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NORTHERN IRELAND

Roman Catholics versus Protestants

           Protestants and Catholics have distrusted each other in Northern Ireland for many centuries.

          The Protestant Reformation won for the Protestants substantial civil and religious liberty which they fear would be lost if Northern Ireland and its southern neighbor were to be merged - the goal of the present minority Catholics.  Thus, if Ireland were to be reunited as 32 counties, there would be three million Catholics to only one million Protestants.  So, instead of being a powerful majority as they are today in Northern Ireland, Ulster Protestants would then be in the minority. They fear that it would no longer be easy for them to divorce or practice birth control; that they might be dominated in other respects - to their discerned disadvantage.  So, they resist any forced reunion of the two Irish territories.

          Catholics, on the other hand, see their present position as a minority in Northern Ireland, as untenable. In the past, the Protestants have felt compelled to safeguard their freedom by discriminating against the Catholics and treating them unfairly in such areas as employment.  The Catholics continue to fear a repetition of the 1641 massacres, which they also remind themselves of every July 12th.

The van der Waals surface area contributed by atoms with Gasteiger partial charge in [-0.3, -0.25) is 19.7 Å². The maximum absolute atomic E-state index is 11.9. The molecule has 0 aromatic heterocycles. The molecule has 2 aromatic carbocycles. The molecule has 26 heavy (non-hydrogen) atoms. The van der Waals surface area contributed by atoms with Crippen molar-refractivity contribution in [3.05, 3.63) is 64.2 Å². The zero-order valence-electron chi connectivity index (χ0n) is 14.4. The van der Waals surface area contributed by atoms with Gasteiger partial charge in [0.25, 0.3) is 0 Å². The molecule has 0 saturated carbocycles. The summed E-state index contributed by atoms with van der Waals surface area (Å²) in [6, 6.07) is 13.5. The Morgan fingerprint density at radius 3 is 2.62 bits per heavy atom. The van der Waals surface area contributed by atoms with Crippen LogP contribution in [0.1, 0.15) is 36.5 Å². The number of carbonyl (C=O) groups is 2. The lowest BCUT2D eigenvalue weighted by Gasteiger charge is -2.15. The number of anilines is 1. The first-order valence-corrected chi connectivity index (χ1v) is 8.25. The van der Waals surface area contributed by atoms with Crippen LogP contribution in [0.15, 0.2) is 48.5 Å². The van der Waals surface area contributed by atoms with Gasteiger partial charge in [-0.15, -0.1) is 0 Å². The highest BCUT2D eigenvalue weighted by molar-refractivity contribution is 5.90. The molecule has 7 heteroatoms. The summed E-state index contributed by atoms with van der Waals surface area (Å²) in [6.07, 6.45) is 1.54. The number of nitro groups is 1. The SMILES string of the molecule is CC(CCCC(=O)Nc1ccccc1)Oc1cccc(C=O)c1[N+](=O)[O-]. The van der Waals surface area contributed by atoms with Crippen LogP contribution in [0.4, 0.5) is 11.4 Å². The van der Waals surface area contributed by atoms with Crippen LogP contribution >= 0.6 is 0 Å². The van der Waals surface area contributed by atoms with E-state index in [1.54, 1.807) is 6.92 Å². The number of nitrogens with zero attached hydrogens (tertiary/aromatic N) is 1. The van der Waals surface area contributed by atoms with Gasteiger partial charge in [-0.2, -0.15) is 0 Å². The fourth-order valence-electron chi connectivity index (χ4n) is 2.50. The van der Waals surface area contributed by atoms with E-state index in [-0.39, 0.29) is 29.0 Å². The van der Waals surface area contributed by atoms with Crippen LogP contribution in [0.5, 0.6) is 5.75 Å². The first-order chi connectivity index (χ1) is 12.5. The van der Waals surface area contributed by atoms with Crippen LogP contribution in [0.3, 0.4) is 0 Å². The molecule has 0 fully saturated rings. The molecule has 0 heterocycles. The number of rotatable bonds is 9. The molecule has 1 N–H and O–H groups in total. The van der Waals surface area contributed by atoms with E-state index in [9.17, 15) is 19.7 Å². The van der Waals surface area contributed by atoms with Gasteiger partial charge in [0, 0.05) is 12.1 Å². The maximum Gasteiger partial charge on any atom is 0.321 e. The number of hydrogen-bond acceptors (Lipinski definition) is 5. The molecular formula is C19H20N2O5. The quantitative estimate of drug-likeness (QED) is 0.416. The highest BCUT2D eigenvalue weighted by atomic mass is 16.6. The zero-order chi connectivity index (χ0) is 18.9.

And, these religious divisions underpin political divisions in Northern Ireland where "Protestant" has become a shorthand way of describing Unionists, who want the province to remain part of Britain; while "Catholic" is used to describe nationalists who want a reunited Ireland, one way or another.

          Though many allege that this conflict and ensuing violence may not be the result of any single cause, there appears to be little doubt that if the emphasis on the religious-based differences has not been the cause, it has certainly contributed to and exacerbated an already difficult situation.

          Sectarian violence continued throughout 2000 and 2001, and into 2002, though attempts at a permanent resolution of the religious-based conflict continued. In July of each year, as one small example, the Orange Order (Orangemen), Northern Ireland s once dominant fraternal group of Protestants organized in 1795, march through the streets commemorating the Protestant victory at the Battle of Orange, but provoking the Catholics, and inevitably causing violence, injury and death.






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